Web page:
“Acceptance is the road out of hell.” So says Marsha Linehan, the psychologist who created DBT (Dialectical Behavior Therapy), one of the premier contemporary therapeutic approaches for serious emotional problems that lead some folks to engage in acts of self-mutilation, eating disorders, suicide, and a host of other maladaptive actions.
What does Linehan mean? What, actually, is meant by “acceptance”? And how is it so vital, or even useful, in a therapeutic sense?
Contrary to the way the word is commonly understood in everyday language, in therapeutic terms the term “acceptance” does not mean approval. It also does not necessarily imply acquiescence, giving in, giving up, or “accepting” that something (or someone) we don’t like is actually right. It simply means allowing oneself to be aware: aware of the reality as it is, rather than as we might wish it to be or wish to insist that it must be (when it isn’t). Acceptance is “facing the facts.”
Following the U.S. presidential election in 2000, When Al Gore made his concession speech after the U.S. Supreme Court had ruled against a recount of the Florida vote that Gore believed would have clinched the presidency for him, he said, “I strongly disagree with the Supreme Court’s decision; but I accept it.” In this case, facing the reality led him to concede the election and pursue other endeavors at which, as it turned out, he proved highly successful. Had he persisted, dogmatically, in asserting his rightness by refusing to concede even after the Supreme Court ruling, he would likely have become the object of ridicule. He then would have lost far more than the presidency itself.
In other situations, facing the reality might free us not to give up. The central act of acceptance is that of facing the reality. What we choose to do with ourselves in the face of that reality remains up to us.
Acceptance is much easier said than done, because it usually requires facing some loss. If I accept that I can’t get a high grade on an important exam without several hours of study, I must face the loss of freedom to spend my time playing video games instead of studying while still expecting a good grade. (Note that I remain free to choose the video games, but I’m no longer free to kid myself that the choice won’t carry some consequence.) Indeed, acceptance of any of the things in life that seem unfair, or that we regret, requires facing up to some material or emotional loss. That’s why giving flip advice to others to “accept the reality,” when they are really struggling with that reality, will usually fail. (I generally find it more helpful to validate their struggle, but validation is its own, separate topic.) The “work of acceptance” is actually a type of mourning, and it is accomplishing that mourning that, to paraphrase Linehan, provides the “road out of hell.”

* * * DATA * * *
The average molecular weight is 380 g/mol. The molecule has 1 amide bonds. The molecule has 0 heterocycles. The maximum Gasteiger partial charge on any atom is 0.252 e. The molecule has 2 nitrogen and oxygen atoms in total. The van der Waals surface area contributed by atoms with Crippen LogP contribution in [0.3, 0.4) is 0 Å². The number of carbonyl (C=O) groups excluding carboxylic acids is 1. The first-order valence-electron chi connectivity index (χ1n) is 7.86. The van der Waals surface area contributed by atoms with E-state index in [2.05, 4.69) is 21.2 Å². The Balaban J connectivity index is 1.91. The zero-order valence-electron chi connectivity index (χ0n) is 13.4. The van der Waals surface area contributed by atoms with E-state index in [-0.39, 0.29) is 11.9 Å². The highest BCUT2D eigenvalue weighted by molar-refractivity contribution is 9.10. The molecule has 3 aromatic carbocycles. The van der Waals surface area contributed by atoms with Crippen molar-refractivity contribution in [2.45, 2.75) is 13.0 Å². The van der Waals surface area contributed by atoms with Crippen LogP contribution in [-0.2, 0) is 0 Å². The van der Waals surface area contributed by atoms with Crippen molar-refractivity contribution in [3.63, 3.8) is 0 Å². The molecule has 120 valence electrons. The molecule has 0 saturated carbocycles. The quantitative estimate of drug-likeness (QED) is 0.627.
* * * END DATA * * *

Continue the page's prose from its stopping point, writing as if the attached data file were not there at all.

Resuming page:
Dr. Stone, a clinical psychologist, is an Assistant Professor of Psychology in Clinical Psychiatry at Weill Medical College of Cornell University, and Director of the Dialectical Behavior Therapy Program for Self-Injuring Adolescents at the Westchester Division of New York Presbyterian Hospital in White Plains, New York. He resides in Pawling with his wife, Susan, and their family.